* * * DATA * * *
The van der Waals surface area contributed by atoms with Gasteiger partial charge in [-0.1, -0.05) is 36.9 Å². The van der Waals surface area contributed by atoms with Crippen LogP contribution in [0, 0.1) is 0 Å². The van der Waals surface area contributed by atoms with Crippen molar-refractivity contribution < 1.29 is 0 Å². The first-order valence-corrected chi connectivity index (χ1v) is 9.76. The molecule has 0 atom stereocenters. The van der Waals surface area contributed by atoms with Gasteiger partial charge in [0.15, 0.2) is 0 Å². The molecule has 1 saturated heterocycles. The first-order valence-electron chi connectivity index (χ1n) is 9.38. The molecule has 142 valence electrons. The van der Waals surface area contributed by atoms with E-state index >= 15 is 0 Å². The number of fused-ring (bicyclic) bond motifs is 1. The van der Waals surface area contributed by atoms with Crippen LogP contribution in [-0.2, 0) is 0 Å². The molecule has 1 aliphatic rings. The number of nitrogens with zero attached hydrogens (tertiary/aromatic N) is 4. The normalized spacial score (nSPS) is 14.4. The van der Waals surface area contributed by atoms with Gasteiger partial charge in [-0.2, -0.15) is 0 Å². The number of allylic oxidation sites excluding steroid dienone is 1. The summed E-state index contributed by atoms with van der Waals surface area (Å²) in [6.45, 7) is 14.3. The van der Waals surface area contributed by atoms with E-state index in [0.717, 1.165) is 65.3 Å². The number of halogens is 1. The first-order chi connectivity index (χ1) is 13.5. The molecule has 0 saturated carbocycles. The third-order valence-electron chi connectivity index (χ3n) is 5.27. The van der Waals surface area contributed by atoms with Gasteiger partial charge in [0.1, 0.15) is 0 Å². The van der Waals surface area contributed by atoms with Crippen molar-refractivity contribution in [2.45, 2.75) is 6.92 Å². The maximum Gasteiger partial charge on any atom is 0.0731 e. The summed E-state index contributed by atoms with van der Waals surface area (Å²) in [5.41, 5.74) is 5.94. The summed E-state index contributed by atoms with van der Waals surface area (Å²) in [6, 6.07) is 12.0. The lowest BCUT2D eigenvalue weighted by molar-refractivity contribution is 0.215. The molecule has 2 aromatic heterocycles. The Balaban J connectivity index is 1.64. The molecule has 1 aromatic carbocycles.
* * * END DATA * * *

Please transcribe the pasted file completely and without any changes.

The van der Waals surface area contributed by atoms with Gasteiger partial charge in [-0.1, -0.05) is 36.9 Å². The van der Waals surface area contributed by atoms with Crippen LogP contribution in [0, 0.1) is 0 Å². The van der Waals surface area contributed by atoms with Crippen molar-refractivity contribution < 1.29 is 0 Å². The first-order valence-corrected chi connectivity index (χ1v) is 9.76. The molecule has 0 atom stereocenters. The van der Waals surface area contributed by atoms with Gasteiger partial charge in [0.15, 0.2) is 0 Å². The molecule has 1 saturated heterocycles. The first-order valence-electron chi connectivity index (χ1n) is 9.38. The molecule has 142 valence electrons. The van der Waals surface area contributed by atoms with E-state index >= 15 is 0 Å². The number of fused-ring (bicyclic) bond motifs is 1. The van der Waals surface area contributed by atoms with Crippen LogP contribution in [-0.2, 0) is 0 Å². The molecule has 1 aliphatic rings. The number of nitrogens with zero attached hydrogens (tertiary/aromatic N) is 4. The normalized spacial score (nSPS) is 14.4. The van der Waals surface area contributed by atoms with Gasteiger partial charge in [-0.2, -0.15) is 0 Å². The number of allylic oxidation sites excluding steroid dienone is 1. The summed E-state index contributed by atoms with van der Waals surface area (Å²) in [6.45, 7) is 14.3. The van der Waals surface area contributed by atoms with E-state index in [0.717, 1.165) is 65.3 Å². The number of halogens is 1. The first-order chi connectivity index (χ1) is 13.5. The molecule has 0 saturated carbocycles. The third-order valence-electron chi connectivity index (χ3n) is 5.27. The van der Waals surface area contributed by atoms with Gasteiger partial charge in [0.1, 0.15) is 0 Å². The van der Waals surface area contributed by atoms with Crippen molar-refractivity contribution in [2.45, 2.75) is 6.92 Å². The maximum Gasteiger partial charge on any atom is 0.0731 e. The summed E-state index contributed by atoms with van der Waals surface area (Å²) in [5.41, 5.74) is 5.94. The summed E-state index contributed by atoms with van der Waals surface area (Å²) in [6, 6.07) is 12.0. The lowest BCUT2D eigenvalue weighted by molar-refractivity contribution is 0.215. The molecule has 2 aromatic heterocycles. The Balaban J connectivity index is 1.64. The molecule has 1 aromatic carbocycles.